Ezra Seegull was only 19 years old when he died by suicide.
“He passed away in February, about a month before the pandemic. And he was a student at the University of Michigan, very smart,” said his second cousin Hannah Cohen.
“Amazing, fun, funny, funny, funny,” added Dina Rock, his aunt.
Seegull's death was a call-to-action for the two family members who decided to do something to help children and adults who struggle with mental illness.
“Until you really experience that kind of grief, so close to home with someone so young, so vibrant, so full of potential, like such a smart, wonderful person, you don't realize how devastating that is," Cohen said. "And it makes you really think about those statistics about suicide and depression and all these kids."
“You think about all these children and all these parents that have lost their children and all the adults, full-grown adults as well. And it, I think that was like the signal to us that, okay, we need to do something that can help this,” added Cohen.
The family members were bonded by grief and motivated to help others. They decided to write their first book, titled “Ezra’s Invisible Backpack.”
“We dedicated it to Ezra, but it is not a book about Ezra. It is a book about learning how to express your emotions,” said Rock.
“And to communicate them. And that everybody is going through something, even if they don't look like it,” said Cohen.
According to the CDC and the National Institute of Mental Health, nearly one in five U.S. children and adults live with a mental illness. Despite the prevalence, it is often stigmatized. Their new book aims to give people the tools to talk about it, starting young.
“Just as you teach them you gotta eat your vegetables and you have to, you know, try to get some exercise in and you can't sit on the couch all day, we need to teach them that you need to tell us your feelings. You need to make sure that you're taking care of your mind and your emotions,” said Cohen.
“If families use this language and kids use the language, then they grow up with this as part of their vernacular, and they grow up with the understanding that this is normal. This it’s what you're supposed to do,” said Rock.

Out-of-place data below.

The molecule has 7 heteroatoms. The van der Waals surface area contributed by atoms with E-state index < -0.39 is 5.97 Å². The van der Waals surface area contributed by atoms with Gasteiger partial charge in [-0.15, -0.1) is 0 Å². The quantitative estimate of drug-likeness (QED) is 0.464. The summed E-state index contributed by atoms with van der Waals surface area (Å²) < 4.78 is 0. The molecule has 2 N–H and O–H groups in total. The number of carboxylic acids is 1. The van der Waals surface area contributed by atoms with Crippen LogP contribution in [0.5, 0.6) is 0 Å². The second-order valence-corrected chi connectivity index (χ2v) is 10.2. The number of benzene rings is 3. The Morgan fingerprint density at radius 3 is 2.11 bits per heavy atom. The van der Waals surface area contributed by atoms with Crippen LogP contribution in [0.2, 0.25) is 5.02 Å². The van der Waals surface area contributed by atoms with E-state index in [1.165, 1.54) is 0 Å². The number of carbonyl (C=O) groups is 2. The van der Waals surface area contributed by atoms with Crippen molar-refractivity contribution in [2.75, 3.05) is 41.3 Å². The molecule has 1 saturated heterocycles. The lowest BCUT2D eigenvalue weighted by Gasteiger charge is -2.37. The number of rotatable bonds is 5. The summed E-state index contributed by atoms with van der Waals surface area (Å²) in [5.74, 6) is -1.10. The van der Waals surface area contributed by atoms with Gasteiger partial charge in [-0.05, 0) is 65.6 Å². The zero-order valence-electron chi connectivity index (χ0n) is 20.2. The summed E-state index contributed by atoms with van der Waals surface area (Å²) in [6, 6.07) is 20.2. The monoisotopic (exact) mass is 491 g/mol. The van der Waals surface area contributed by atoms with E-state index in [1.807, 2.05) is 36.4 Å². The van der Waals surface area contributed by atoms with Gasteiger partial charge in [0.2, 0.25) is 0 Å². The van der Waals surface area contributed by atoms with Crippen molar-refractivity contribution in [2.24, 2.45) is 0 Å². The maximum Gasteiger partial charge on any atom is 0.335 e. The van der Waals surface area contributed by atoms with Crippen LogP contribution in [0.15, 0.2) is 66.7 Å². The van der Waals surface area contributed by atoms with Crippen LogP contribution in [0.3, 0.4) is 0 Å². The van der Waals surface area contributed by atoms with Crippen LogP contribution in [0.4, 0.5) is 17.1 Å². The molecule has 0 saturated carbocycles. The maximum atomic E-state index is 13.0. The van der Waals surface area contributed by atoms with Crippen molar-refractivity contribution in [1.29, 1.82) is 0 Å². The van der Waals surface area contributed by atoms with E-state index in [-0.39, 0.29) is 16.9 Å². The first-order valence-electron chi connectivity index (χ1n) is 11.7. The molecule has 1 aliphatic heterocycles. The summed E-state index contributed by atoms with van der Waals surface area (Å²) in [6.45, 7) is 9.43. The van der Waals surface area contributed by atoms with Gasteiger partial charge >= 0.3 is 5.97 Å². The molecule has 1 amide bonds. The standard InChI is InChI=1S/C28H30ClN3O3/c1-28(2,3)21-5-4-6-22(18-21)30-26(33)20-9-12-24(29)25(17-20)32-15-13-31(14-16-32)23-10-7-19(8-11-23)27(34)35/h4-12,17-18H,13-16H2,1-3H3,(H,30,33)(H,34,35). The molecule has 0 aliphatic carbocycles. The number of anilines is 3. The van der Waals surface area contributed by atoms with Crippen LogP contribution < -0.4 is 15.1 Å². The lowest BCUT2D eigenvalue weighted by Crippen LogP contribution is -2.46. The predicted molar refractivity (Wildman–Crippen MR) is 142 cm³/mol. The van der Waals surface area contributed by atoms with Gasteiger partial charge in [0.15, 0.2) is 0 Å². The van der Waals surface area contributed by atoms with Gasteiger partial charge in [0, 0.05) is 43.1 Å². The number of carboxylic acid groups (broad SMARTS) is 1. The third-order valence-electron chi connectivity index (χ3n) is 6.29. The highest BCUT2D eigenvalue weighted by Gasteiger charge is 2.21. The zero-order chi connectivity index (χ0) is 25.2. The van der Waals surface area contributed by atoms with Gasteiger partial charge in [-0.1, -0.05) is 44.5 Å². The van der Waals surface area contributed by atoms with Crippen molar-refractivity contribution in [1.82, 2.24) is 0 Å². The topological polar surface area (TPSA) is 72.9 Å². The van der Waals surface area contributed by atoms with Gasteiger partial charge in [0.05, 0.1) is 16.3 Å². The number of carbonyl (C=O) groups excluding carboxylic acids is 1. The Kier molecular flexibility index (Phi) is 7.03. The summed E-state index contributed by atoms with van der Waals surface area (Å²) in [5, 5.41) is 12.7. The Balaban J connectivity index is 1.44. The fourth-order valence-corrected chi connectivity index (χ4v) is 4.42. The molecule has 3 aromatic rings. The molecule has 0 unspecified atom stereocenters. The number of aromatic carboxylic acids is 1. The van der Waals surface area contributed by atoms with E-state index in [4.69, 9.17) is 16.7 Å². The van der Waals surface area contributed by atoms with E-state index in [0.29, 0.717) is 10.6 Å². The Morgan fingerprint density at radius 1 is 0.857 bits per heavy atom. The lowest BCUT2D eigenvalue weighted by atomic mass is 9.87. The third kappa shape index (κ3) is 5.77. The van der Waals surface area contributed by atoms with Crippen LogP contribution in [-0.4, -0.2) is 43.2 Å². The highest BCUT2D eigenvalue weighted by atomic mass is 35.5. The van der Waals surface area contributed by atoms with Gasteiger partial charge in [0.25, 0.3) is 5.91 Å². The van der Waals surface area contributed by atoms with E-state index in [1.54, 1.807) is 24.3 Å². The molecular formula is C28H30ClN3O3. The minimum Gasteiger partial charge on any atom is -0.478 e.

Using the phrase, “how many bricks are in your backpack," the co-authors hope to give people the language to start tough conversations.
“The 'bricks in the backpack' are a metaphor, a concrete metaphor for what we're going through and our worries and our troubles,” said Rock. “For adults to use that language with children is so important at a young age. And for the children to see that adults are using it with themselves is an incredible way to teach children how to say what's on your mind and what you're feeling.”
“By using this language, it's stronger than asking, 'how are you?' Right. It's saying, Hey, I really care. Tell me how many bricks are in your backpack,” added Cohen.
They chose to use the metaphor of a brick because everyone knows and can relate to how heavy a brick can be.
“It’s not kids' language, it’s human language. It's a human everyday value of empathy and understanding each other and being aware of each other, being mindful,” said Rock. “We're hoping that everybody else will start to learn that you may not have any bricks in their backpack on a Monday, but on Tuesday, you may, or you may not. And it's important that we ask each other how many bricks are in your backpack. It's important to check in. It's important to ask what's going on so that we can make sure to support each other.”
"Ezra's Invisible Backpack" became available to the public May 25th. For more information you can visit Rock’s website.